Since he was beaten in that semifinal here last year, Federer only broke Murray twice. And he won both of the sets that he won on tiebreaks. And people have been suggesting that what had gone before was going to have a big impact on the match tonight. And that was very much how it turned out. Federer, an aging 31 years old had played an epic five sets against Jo-Wilfried Tsonga in the quaterfinals. Andy Murray had breezed through to the semifinal without the loss of a set. And that seemed to play a part, you know, approaching midnight here into the fifth set, Andy Murray finished off the fifth set and Roger Federer fairly quickly.

So it is onto the final for Andy Murray, up against Novak Djokovic. Djokovic, he was on and off the court without even blinking really yesterday in just 90 minutes. And so he was sitting with his feet up this evening watching that one.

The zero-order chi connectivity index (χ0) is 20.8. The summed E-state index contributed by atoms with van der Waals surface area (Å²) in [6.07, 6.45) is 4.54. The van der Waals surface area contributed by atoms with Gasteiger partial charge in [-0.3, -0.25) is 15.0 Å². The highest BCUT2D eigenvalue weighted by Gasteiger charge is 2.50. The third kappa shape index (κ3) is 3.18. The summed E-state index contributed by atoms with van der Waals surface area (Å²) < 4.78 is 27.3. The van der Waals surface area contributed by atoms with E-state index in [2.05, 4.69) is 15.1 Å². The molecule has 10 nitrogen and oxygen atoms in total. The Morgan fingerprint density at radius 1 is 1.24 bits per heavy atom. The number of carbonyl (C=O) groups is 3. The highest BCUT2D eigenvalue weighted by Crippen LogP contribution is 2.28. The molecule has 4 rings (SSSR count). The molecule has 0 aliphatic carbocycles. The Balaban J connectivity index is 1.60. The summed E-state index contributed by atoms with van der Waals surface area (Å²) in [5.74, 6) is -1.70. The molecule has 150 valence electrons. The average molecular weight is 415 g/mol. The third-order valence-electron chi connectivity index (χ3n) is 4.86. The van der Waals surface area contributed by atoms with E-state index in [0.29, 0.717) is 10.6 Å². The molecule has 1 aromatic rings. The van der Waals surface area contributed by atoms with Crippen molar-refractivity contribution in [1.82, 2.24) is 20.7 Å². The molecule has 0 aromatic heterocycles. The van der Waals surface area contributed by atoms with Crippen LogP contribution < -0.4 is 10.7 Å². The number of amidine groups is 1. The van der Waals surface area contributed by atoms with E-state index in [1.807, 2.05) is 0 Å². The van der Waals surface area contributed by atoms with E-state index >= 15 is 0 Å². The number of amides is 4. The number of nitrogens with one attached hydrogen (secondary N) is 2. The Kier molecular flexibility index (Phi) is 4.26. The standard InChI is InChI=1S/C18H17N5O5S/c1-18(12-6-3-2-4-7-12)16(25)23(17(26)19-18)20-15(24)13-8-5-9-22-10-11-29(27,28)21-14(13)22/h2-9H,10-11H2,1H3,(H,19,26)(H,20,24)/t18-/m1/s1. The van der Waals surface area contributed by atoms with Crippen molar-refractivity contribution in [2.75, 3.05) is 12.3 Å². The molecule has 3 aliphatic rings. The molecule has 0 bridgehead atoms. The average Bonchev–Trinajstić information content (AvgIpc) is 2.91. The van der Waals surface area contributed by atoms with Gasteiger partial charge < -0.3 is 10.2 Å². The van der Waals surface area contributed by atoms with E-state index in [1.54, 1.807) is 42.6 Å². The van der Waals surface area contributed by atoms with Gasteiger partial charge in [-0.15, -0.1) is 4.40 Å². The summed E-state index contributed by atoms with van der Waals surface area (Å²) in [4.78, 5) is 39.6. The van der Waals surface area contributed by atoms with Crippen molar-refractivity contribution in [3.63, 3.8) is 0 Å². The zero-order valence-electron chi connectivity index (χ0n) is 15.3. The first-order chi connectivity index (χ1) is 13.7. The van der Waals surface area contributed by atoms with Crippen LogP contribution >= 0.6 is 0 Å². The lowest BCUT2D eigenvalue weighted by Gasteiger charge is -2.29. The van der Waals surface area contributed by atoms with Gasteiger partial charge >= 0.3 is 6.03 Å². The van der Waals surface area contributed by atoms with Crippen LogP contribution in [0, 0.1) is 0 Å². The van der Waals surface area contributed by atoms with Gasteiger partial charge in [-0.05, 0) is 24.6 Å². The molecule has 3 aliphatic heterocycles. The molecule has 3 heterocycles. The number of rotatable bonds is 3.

And although Andy Murray has won, it'll be a big boost for his confidence. What it will have taken out of him remains to be seen. There's no doubt that Murray is much fitter, mentally much stronger than he was this time last year. But Djokovic was imperious, really, against David Ferrer yesterday. He said that it was one of the best matches he's ever played.

Andy Murray, though, is looking for his own piece of history. He wants to become the first man to follow up his amazing Grand Slam title with winning the next Grand Slam as well. It promises to be a great match that many people think that Djokovic would rather have played Federer than Murray. And encounters have gone backwards and forwards. It was Djokovic that Murray beat in the U.S. Open final.